- Have conversations with family members ahead of time to ask what would make them feel comfortable as you transition back home for the holidays.
- Express the desire to spend as much time with them as possible, as well as a desire to make them feel comfortable with their level of exposure.
- Provide them with information regarding your daily life and your COVID risk.
- Offer additional safety precautions, such as taking COVID tests before the trip home and after arriving.
- Ask their expectations for your behavior when you are living at home. State what you want or expect in terms of your behavior when you are living at home. Share information about the level of freedom you’ve become accustomed to in college (and how you’ve grown with that freedom).
What about grief during the holidays? If I lost someone, what are some ways to cope with depression during the holidays?
The holidays are usually a time for cheer and enjoying the company of others, but they can also bring up painful feelings if you are missing someone you lost. The last few years have brought a number of losses, many of which have not been adequately mourned because of COVID restrictions on traditional mourning rituals (e.g., funerals, memorials). This can leave people with feelings of grief, loss and longing that arise during holidays, times when you usually huddle closely with family and friends. What can you do if you find yourself contending with these feelings during the holidays?
- Talking about how you are feeling — particularly with those who are also missing and longing for the person in question — can make you feel less alone. Share memories of the departed person and times you felt close to them. Doing so will help ease feelings of longing in the present.
- Feelings of sadness and depression may pull us to want to isolate, but that is rarely the right answer, as it typically only exacerbates our negative feelings.
- More often, when we spend time around others engaging in pleasant activities, we tend to experience a boost in our mood. Thus, the more you can get out and be around others, even when you don’t initially feel motivated to do so, the better.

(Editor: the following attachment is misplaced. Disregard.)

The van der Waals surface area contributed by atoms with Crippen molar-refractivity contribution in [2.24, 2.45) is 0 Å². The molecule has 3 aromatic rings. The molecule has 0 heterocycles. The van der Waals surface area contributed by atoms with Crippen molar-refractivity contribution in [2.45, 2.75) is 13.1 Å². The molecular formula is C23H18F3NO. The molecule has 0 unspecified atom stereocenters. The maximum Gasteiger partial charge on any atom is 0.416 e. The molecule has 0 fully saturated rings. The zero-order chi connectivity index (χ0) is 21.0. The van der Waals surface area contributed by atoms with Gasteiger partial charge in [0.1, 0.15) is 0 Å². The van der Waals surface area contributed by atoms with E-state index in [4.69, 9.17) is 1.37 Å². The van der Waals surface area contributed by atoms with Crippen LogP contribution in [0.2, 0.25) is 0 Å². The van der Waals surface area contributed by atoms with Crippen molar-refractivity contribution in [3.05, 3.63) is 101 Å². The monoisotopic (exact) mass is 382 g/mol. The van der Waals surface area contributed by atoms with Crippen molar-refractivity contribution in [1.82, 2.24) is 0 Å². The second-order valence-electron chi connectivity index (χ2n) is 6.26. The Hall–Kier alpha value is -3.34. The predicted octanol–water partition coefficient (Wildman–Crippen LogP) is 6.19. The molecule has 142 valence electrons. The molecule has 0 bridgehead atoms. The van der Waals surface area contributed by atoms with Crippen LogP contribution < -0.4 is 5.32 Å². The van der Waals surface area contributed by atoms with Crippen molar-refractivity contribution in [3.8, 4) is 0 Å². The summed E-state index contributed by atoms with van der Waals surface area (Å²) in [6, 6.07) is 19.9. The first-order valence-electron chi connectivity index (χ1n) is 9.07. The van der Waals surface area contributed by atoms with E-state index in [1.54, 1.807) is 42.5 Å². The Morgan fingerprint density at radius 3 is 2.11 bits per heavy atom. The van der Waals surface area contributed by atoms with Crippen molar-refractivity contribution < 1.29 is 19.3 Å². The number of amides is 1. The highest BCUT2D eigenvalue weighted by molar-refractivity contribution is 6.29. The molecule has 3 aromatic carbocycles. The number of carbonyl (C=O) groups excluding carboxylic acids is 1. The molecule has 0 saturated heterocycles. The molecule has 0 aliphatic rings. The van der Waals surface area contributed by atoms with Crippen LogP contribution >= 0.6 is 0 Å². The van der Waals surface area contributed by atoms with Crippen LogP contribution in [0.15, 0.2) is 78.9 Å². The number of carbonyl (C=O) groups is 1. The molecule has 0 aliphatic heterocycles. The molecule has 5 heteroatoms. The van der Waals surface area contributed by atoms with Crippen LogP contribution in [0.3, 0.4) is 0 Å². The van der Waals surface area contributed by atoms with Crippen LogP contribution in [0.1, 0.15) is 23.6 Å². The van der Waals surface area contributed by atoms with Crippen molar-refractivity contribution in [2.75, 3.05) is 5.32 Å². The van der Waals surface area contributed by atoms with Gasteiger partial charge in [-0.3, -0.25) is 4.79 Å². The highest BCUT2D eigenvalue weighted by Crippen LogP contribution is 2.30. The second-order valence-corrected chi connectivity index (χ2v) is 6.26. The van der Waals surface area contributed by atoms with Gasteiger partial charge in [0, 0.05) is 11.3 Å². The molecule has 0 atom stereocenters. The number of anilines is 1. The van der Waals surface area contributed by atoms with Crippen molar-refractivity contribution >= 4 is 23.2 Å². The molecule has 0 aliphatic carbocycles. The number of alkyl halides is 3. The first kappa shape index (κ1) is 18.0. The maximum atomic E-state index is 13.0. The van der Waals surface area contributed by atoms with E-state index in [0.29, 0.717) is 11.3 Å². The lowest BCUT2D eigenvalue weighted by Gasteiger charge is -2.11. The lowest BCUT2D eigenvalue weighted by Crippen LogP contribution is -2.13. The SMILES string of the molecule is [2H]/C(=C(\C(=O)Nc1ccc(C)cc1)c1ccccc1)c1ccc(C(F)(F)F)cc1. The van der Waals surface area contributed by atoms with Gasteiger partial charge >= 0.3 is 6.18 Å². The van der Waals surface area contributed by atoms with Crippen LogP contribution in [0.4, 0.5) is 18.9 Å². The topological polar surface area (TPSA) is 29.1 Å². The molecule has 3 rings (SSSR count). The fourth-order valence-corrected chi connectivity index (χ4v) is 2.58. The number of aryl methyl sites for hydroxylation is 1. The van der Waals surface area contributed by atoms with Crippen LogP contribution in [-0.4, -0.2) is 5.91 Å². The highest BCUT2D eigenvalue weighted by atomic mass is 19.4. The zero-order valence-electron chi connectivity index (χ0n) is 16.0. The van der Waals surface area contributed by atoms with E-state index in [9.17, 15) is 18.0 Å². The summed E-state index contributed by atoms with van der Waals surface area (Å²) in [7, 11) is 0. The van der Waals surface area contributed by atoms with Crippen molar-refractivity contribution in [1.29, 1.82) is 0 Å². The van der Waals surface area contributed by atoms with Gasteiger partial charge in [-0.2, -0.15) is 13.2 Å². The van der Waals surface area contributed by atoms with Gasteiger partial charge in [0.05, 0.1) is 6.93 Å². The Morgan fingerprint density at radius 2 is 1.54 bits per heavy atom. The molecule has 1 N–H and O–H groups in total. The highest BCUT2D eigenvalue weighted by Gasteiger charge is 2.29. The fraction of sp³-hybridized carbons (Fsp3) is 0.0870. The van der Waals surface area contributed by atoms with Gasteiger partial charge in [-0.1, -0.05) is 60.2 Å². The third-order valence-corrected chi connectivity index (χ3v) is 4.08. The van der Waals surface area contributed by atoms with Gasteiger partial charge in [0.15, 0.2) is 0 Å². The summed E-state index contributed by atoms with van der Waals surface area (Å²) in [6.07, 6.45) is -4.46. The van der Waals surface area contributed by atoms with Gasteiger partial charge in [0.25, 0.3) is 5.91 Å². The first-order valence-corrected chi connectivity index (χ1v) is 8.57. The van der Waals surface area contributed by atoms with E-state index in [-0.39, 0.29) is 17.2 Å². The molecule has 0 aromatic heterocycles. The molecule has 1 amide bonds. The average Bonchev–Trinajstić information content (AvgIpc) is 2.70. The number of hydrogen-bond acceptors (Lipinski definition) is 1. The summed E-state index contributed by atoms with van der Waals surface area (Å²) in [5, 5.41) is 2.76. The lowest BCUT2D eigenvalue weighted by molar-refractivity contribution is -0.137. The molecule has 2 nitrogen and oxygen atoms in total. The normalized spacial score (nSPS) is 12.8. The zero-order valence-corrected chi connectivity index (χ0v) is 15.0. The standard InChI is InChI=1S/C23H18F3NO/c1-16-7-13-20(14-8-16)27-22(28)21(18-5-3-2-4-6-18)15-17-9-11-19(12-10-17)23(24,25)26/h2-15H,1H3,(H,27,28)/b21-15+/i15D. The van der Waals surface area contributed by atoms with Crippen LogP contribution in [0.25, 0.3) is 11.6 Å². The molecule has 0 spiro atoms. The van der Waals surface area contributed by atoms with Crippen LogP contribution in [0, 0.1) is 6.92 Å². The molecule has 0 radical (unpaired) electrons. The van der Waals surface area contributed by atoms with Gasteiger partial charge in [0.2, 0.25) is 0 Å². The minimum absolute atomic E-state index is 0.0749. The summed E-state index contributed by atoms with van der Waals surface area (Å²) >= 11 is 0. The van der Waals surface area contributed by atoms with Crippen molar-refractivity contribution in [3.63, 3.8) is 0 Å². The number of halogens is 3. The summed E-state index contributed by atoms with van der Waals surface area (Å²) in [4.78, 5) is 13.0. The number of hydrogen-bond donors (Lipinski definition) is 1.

What if rifts have developed between friends or family over the last year, and I don’t have access to the same holiday celebrations I previously took part in?
Conflicts and rifts over COVID practices or politics may make the holidays more difficult. These have been a tense few years, and rare is the family that has not been affected by COVID-related conflicts. If yours is one of these families, you may wish to start fresh this year and ask everyone what type of gathering they were envisioning (rather than assuming you’re all on the same page, because, well, you saw how that worked out last year).
- Taking a poll and creating a gathering that adheres to the preferences of the most cautious attendee is one approach. Creating a gathering that honors the preferences of the greatest number of attendees is another.
- You may also want to talk about the conflicts that have arisen in your family — and about the fact that it’s possible to have many different perspectives on a situation, and that each perspective is often a function of someone’s circumstances, so it makes sense that they are different.
I’m going to be alone for the holidays this year. How can I stay positive and engaged?
It might help to make a list of activities ahead of time that feel like holiday treats and that you find restorative. How about simple things like listening to music, taking a bubble bath, watching movies on the couch, reading the paper from front to back, baking cookies, sleeping in, taking long walks, catching up by phone with old friends or taking your dog to the park? Doing a few of these or similar activities each day will replenish your energy and help you stay positive and engaged.
Normally, as a new year approaches, I think of what I’m thankful for and what I’m looking forward to. I’m not sure what that looks like this year.
The holidays are a challenging time because of expectations that people should feel joyous or grateful. When you don’t particularly feel that way, the contrast can seem painfully large, which can cause you to be depressed. If you don’t feel thankful for the new year or especially optimistic about what is to come, you’re not alone. This is still a difficult time for many people. Some have it harder than others, but almost everyone is struggling in some way. We are all in this together.
Also, you’re allowed to not feel grateful or joyous; it’s OK to take a break from being cheery. Sometimes it’s better to acknowledge and be honest about it than pretend you feel something else, which takes a lot of effort that you may not have the energy for right now.